Saturday, July 26, 2014

WTF?: Advocates Push for Medicaid Breastfeeding Support Coverage


The North Carolina Child Fatality Task Force is pushing for an initiative to have Medicaid cover medical lactation support services.

By Jasmin Singh

Nothing seems more natural than for a mother to breastfeed her baby. But Anne-Marie Meyer found it’s not always the case.
“It’s probably one of the hardest things I’ve had to do in my entire life,” said Meyer, who lives in Carrboro.
When both of Meyer’s daughters were born, they each had health problems and had a hard time eating. But Meyer persisted, with the help of her lactation consultant, Ellen Chetwynd.
Lactation consultants provide support and education for women who struggle with breastfeeding. Meyer said that without Chetwynd’s help, “I would have failed.”
Now the legislative Child Fatality Task Force would like to see women covered by Medicaid get the same help Meyer got with breastfeeding. Its members are pushing for a special provision in the budget to allow the Division of Medical Assistance, which manages the state’s Medicaid program, to implement coverage for medical lactation support for women on Medicaid.
Elizabeth Hudgins, executive director of the task force, said the goal of the initiative is to save infant lives.
“Our main concern is that this proposal is estimated to save 14 to 18 infant lives this year,” she said.

What is a lactation consultant?

Chetwynd explained that lactation consultants are “the physical therapists of the breast.” Catherine Sullivan, agrees. She is a clinical instructor and director of training at the Carolina Global Breastfeeding Institute.
Chetwynd, left, and Sullivan, right, co-chair the International Board Certified Lactation Consultants Advocacy Committee. Chetwynd said lactation consultants are care providers whose specialty is breastfeeding moms and babies.
Ellen Chetwynd, left, and Catherine Sullivan, right, co-chair a committee under the NC Breastfeeding Coalition. Chetwynd said lactation consultants are care providers whose specialty is breastfeeding moms and babies. Photo credit: Jasmin Singh
“They know how the breast works, how it functions, how babies are supposed to be feeding,” she said.
Sullivan said lactation consultants provide more than just basic support.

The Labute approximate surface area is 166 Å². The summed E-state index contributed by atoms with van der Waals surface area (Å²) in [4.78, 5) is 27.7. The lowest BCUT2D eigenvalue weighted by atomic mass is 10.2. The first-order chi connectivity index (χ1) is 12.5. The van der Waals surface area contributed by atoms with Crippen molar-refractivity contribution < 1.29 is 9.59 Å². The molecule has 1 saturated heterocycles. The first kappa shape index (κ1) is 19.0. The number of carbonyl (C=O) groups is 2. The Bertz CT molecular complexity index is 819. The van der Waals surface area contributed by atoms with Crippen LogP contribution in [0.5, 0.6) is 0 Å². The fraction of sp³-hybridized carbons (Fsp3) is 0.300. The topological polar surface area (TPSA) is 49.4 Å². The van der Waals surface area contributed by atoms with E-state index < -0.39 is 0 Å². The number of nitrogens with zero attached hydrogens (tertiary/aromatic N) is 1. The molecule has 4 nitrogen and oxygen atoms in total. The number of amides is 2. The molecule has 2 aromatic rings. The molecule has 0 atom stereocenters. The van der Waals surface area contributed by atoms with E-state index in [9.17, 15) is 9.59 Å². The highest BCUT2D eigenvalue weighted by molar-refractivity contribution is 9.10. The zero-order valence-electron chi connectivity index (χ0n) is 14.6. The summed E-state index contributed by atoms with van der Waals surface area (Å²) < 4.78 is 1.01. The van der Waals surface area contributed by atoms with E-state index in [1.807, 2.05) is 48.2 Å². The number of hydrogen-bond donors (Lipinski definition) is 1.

“They do assessment, they do counseling and education, they work with the primary care provider if it’s a medical issue that’s outside of their scope,” she said. “They are part of that health care team for the mom.”
Meyer said if her health insurance did not cover her lactation consultants, she would not have been able to breastfeed her children.

Benefits of breastfeeding

Chetwynd, a lactation consultant, said the benefits of breastfeeding are huge.
“The nice thing about breastfeeding is that there are benefits for both mom and baby,” she said.
Chetwynd said breast milk helps strengthen the baby’s immunity by providing immune factors: “When a mother breastfeeds her baby, she’s not just giving the baby nutrition, she’s helping the baby’s immune system to understand what’s going on.”
Meyer said she saw the benefits when breastfeeding her children.
“When I was breastfeeding her, as hard as it was for me, she was doing better and I was doing better,” she said. “She never needed antibiotics; she’s bigger and very healthy.”
Breastfeeding is best initiated while a woman is still in the hospital with her baby. Image courtesy Eden Pictures, flickr creative commons
A nurse helps a newly delivered mom latch on. Breastfeeding is best initiated while a woman is still in the hospital with her baby. Image courtesy Eden Pictures, flickr creative commons
Research shows that immediate benefits include fewer ear infections, hospitalizations and upper-respiratory infections. Breastfeeding also provides long-term benefits, like decreased risk of asthma, diabetes, blood pressure and childhood obesity.
Long-term benefits for mothers include reduced risk of ovarian and breast cancer, diabetes, hypertension and heart disease.
According to a Child Fatality Task Force fact sheet, the estimated savings to Medicaid by covering lactation support services would be in excess of $2 million annually.

A three-pronged approach